USA v. Karen Tucker


UNPUBLISHED OPINION FILED. [13-10616 Affirmed ] Judge: WED , Judge: LHS , Judge: SAH Mandate pull date is 04/14/2014 [13-10616]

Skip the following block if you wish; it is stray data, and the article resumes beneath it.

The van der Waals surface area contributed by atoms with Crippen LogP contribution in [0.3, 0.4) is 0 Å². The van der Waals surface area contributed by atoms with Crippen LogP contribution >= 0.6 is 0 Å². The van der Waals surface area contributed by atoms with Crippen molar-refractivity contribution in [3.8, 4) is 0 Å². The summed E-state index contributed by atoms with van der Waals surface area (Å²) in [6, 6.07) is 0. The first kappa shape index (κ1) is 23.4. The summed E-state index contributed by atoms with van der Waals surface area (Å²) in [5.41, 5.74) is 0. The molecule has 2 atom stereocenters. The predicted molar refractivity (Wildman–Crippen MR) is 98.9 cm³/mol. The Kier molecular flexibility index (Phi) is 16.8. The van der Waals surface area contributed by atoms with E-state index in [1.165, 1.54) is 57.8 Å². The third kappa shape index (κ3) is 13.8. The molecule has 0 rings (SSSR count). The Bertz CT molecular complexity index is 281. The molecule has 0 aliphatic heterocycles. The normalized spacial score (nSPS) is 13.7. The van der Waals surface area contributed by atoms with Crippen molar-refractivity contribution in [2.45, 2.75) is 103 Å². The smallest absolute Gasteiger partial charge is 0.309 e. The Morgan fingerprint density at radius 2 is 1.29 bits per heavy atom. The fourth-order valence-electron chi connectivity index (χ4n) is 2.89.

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Case: 13-10616 Document: 00512538643 Page: 1 Date Filed: 02/20/2014 IN THE UNITED STATES COURT OF APPEALS FOR THE FIFTH CIRCUIT United States Court of Appeals Fifth Circuit No. 13-10616 Summary Calendar FILED February 20, 2014 Lyle W. Cayce Clerk UNITED STATES OF AMERICA, Plaintiff-Appellant v. KAREN E. TUCKER, Defendant-Appellee Appeal from the United States District Court for the Northern District of Texas USDC No. 3:12-CV-5229 Before DAVIS, SOUTHWICK, and HIGGINSON, Circuit Judges. PER CURIAM: * Karen E. Tucker pleaded guilty in 1998 to one count of Medicare fraud on the basis that she submitted claims for podiatric services that she provided without the required authorization of the attending physician, in violation of Medicare policy. She did not timely appeal but later filed an unsuccessful 28 U.S.C. § 2255 motion asserting that her conduct did not violate Medicare policy and that her counsel thus rendered ineffective assistance by advising her to Pursuant to 5TH CIR. R. 47.5, the court has determined that this opinion should not be published and is not precedent except under the limited circumstances set forth in 5TH CIR. R. 47.5.4. * Case: 13-10616 Document: 00512538643 Page: 2 Date Filed: 02/20/2014 No. 13-10616 plead guilty. In 2012, she filed a second § 2255 motion, asserting the same ineffective-assistance claim as well as claims of withholding of evidence, entrapment, and various constitutional violations by the government. Her claims were again premised on her assertion that she pleaded guilty to an offense she did not commit. The district court transferred the matter to this court as an unauthorized successive motion. As Tucker was no longer in custody, § 2255 relief was not available, and we returned the matter to the district court to consider her motion as seeking a writ of coram nobis. The district court denied the writ, and Tucker now appeals. “The writ of coram nobis is an extraordinary remedy available to a petitioner no longer in custody who seeks to vacate a criminal conviction in circumstances where the petitioner can demonstrate civil disabilities as a consequence of the criminal conviction, and that the challenged error is of sufficient magnitude to justify the extraordinary relief.” Jimenez v. Trominski, 91 F.3d 767, 768 (5th Cir. 1996). We review factual findings for clear error, legal determinations de novo, and the ultimate decision to deny the writ for abuse of discretion. Santos-Sanchez v. United States, 548 F.3d 327, 330 (5th Cir. 2008), vacated on other grounds, 559 U.S. 1046, 1046 (2010). The “regurgitation” of claims already presented in an unsuccessful § 2255 petition does not make “the necessary showing of a complete miscarriage of justice.” See United States v. Esogbue, 357 F.3d 532, 535 (5th Cir. 2004) (internal quotation marks omitted). We agree with the district court that Tucker has failed to make the necessary showing for coram nobas relief. See id. In addition to challenging her conviction, Tucker seeks monetary damages for various alleged constitutional and statutory violations relating to her conviction and withholding of Medicare payments. Neither a § 2255 motion nor a writ of coram nobis is the proper vehicle for such claims. AFFIRMED. 2

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